KPMG staffer: That is correct.
In his other sworn testimony, young inexperienced auditor said that he continued his field work for more than one day, but couldn’t recall how many days it took for him to complete his work. In any case, KPMG already had signed off on Crazy Eddie’s audit.  KPMG had no incentive to do any additional significant field work that may cause them to change their audit opinion.
  
Key audit procedures missed

Crazy Eddie Antar mug shot after arrest
In previous years, we generated an accounts payable aging schedule for our auditors to review. That schedule provides detailed information about every invoice owed to vendors, any offsetting charge backs to vendors such as debit memos, and how long those items have remained outstanding.

However, for fiscal year 1987, we did not generate accounts payable aging analysis.  Therefore, our auditors were unable to determine the how long the phony debit memos were on Crazy Eddie's book and records and why, after the passage of time,  they were not used as an offset against payments to vendors.
  
In addition, the sheer volume of phony debit memos caused our books and records to show many vendors owing Crazy Eddie money, rather than the other way around! Those negative accounts payable balances were red flags that were never properly scrutinized by our auditors.

An excerpt from KPMG’s work papers said:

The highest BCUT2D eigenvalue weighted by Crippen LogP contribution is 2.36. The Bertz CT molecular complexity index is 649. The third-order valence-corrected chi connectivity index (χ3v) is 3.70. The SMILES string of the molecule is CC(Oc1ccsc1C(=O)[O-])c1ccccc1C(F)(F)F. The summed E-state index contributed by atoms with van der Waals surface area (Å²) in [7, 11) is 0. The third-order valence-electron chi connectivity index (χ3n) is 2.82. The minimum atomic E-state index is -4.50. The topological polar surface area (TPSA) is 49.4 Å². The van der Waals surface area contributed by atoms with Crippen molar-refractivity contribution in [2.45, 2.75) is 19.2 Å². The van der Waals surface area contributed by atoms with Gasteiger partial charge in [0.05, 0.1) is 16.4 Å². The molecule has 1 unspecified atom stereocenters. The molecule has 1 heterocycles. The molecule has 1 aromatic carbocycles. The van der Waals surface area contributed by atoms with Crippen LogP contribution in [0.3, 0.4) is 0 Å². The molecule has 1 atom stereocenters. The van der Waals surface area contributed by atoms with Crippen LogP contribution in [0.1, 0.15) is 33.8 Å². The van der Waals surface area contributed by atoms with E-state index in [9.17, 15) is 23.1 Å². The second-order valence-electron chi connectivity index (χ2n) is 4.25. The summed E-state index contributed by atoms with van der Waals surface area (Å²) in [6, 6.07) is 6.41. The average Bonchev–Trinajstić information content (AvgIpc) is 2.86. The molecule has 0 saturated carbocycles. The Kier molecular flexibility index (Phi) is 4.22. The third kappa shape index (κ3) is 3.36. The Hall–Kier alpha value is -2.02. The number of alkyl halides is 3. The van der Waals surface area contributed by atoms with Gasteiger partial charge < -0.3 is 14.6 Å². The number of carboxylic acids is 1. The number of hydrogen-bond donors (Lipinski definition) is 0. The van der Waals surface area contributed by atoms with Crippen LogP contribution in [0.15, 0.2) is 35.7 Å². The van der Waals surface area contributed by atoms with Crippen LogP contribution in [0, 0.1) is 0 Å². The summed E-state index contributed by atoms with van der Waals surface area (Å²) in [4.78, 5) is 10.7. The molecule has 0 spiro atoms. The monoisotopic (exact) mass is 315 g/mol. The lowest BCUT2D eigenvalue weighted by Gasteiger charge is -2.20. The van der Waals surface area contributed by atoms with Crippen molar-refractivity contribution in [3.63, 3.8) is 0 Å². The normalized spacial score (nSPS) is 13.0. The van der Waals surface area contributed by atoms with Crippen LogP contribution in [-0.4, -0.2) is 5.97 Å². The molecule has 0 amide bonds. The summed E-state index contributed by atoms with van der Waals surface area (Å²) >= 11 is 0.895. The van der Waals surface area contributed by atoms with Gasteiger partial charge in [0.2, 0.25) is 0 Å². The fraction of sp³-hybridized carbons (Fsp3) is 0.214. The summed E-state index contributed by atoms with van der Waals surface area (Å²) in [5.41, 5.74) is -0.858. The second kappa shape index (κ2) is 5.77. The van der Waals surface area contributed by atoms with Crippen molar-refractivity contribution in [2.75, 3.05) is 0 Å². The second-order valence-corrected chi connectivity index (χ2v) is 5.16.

... traced all debit memos into A/P status report as of 03/01/87. No further work necessary.
An “A/P status report” simply lists all invoices owed to vendors and offsetting debit memos. Therefore, the debit memos were traced to a report listing the phony debit memo, in other words known as “garbage in, garbage out.” Our auditors simply traced the phony debit memos to the books and records that reflected them, but did no work to confirm the validity of those debit memos.

Weeks later, a senior staff member finally did conduct an interview of Crazy Eddie's Accounts Payable Manager (a female co-conspirator) and his work paper is dated May 22, 1987 or 24 days after KPMG issued its clean audit opinion of Crazy Eddie’s books and records.

Conclusion

KPMG may have dodged the bullet by not having to change any of its audit reports as a result of its recent failure in “signing off on audits before all necessary work had been completed.” If history is any guide, KPMG demonstratively failed to learn the lesson of their misdeeds during the Crazy Eddie audit. I wonder if they are at least better in covering up their mistakes this time around.

Written by,

Sam E. Antar

Disclosure

I am a convicted felon and a former CPA. As the criminal CFO of Crazy Eddie, I helped my cousin Eddie Antar and other members of our family mastermind one of the largest securities frauds uncovered during the 1980's. I committed my crimes in cold-blood for fun and profit, and simply because I could.

If it weren't for the valiant efforts of the FBI, SEC, Postal Inspector's Office, US Attorney's Office, and class action plaintiff's lawyers who investigated, prosecuted, and sued me, I would still be the criminal CFO of Crazy Eddie today.

There is a saying, "It takes one to know one." Today, I work very closely with the FBI, IRS, SEC, Justice Department, and other federal and state law enforcement agencies in training them to identify and catch white-collar criminals. As an independent whistleblower, I often refer cases to them.

I do not seek or want forgiveness for my vicious crimes from my victims. I plan on frying in hell with other white-collar criminals for a very long time.

Hopefully, this blog post can get me into heaven, though I doubt I will ever get there.